She is qualified for nationals, and just wants to improve PRs
Toby Stevenson, UW track and field's associate head coach, asks Hannah Rusnak if she wants the good news or the bad news first. She chooses the bad news.
Rusnak, a 2017 Lynden Christian graduate and now UW sophomore, was entering her final event of the heptathlon at the Bryan Clay Invitational at Azusa Pacific University in Azusa, California, on April 18.
Stevenson told Rusnak she needed to run the fastest 800 meters of her career — a sub-2:30. The good news? If she could pull that off, she was guaranteed a spot at nationals June 5-8.
“I’m like, well, OK, I can do that,” Rusnak laughed.
Rusnak ran the race of her life, finishing in 2:26.5, a personal record by four seconds. It gave her 5,642 total points in the heptathlon that day, a third-place finish out of 16 competitors, and it also secured for her the No. 9 spot in the national rankings and a spot in NCAA nationals.
She had also just shattered the UW school heptathlon record of 5,266 set by Sonja Forster set in 1992 — by nearly 400 points — though she didn't know it at the time. It wasn’t until later in the day while browsing Instagram that she came across a photo of herself long-jumping on UW’s Instagram page, with the caption “UW school record."
“When I figured out that actually happened, it was really exciting,” Rusnak said. “Obviously, I was happy about it.”
Rusnak, a star multi-sport prep athlete at Lynden Christian, was part of five state titles in her high school track and field career and placed top-3 in four events at state her senior season to help the Lyncs finish fifth as a team. She won titles in the long jump and 100-meter hurdles before getting a scholarship offer from UW. Rusnak holds or is part of five school records at LC.
Her first year at UW in 2018, Rusnak broke the school’s 31-year-old freshman heptathlon record. Her points total at Azusa this year would have qualified her for the NCAA Outdoor Championships last season.
Rusnak set PRs in five of the seven heptathlon events on April 18, including career bests in the javelin (136-10), which she PRd by nine feet, and the high jump (5-5¾), an event that’s given her the most trouble.
The heptathlon in track and field consists of seven events: on a first day of competition, 100-meter hurdles, high jump, shot put and 200-meter run; on the second day, long jump, javelin and the 800-meter run.
Rusnak’s brutal training schedule consists of running on Mondays, hurdles on Tuesdays, throwing on Wednesdays, jumping on Thursdays and running again on Fridays. The past couple of weeks, she’s been focusing mainly on the jumps.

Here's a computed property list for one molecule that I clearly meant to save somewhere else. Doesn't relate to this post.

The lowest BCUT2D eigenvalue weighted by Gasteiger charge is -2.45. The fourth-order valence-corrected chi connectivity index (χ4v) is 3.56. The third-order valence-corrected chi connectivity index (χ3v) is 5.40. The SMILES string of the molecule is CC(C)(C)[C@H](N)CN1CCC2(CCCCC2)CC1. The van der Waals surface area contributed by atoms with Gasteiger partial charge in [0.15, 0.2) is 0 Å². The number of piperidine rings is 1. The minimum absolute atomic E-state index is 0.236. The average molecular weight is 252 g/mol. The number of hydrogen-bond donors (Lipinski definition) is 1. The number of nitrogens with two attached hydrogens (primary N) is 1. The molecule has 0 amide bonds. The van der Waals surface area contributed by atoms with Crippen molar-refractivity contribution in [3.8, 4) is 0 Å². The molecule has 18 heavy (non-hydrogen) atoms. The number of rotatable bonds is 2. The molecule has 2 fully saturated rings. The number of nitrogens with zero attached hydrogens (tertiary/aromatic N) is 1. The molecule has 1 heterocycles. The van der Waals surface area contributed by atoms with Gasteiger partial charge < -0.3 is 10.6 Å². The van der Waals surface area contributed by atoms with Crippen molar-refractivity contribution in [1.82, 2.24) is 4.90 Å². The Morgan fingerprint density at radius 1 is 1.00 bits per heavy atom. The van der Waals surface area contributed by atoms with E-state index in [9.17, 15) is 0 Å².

“I’ve been struggling in that, so getting a good mark in high jump was my biggest concern for that day,” Rusnak said. “In long jump, something wasn’t clicking. The past two weeks it finally clicked, and I haven’t been able to jump less than 19 feet.”
Rusnak entered the final event at Azusa with 4,905 points and needed to run only a sub-3:00 in the 800 meters to beat the record, but that wasn’t her focus during the meet. Her main goal was qualifying for nationals.
Right before the 800, Stevenson took out a calculator and put in a specific 800-meter time to figure out what Rusnak needed for nationals. He lifted the burden of expectations off her by telling her there were none. He didn’t mention she was almost an automatic lock for the school record. Instead, he told her points didn’t matter, just leave that to him and just do her thing.
“I had that motivation to push me,” Rusnak said. “The whole meet was just fun. I could just do what I’ve been taught to do and not stress about it.”
Her strongest events are the hurdles and the 200-meter dash. In 2014-17 she was a three-time state champion for Lynden Christian in 100-meter hurdles, capturing the title her freshman, sophomore and senior years, and she also placed third in the 200 meters as a senior.
The most difficult transition from high school to college athletics, she said, has been learning most of the seven heptathlon events. “I don’t like being upside down and jumping over a bar that’s pretty much as tall as me,” Rusnak said of the high jump. “It’s not something my body is used to.”
Now that her main goal of qualifying for nationals is assured, she now just wants to PR as much as possible the rest of this season.
“There’s so much more I can do,” Rusnak said. “That meet wasn’t my best meet. I know I can do so much better in specific events. Getting to where I am now and knowing there’s still room for so much more, it’s really exciting. It makes me want to do my best every single day.”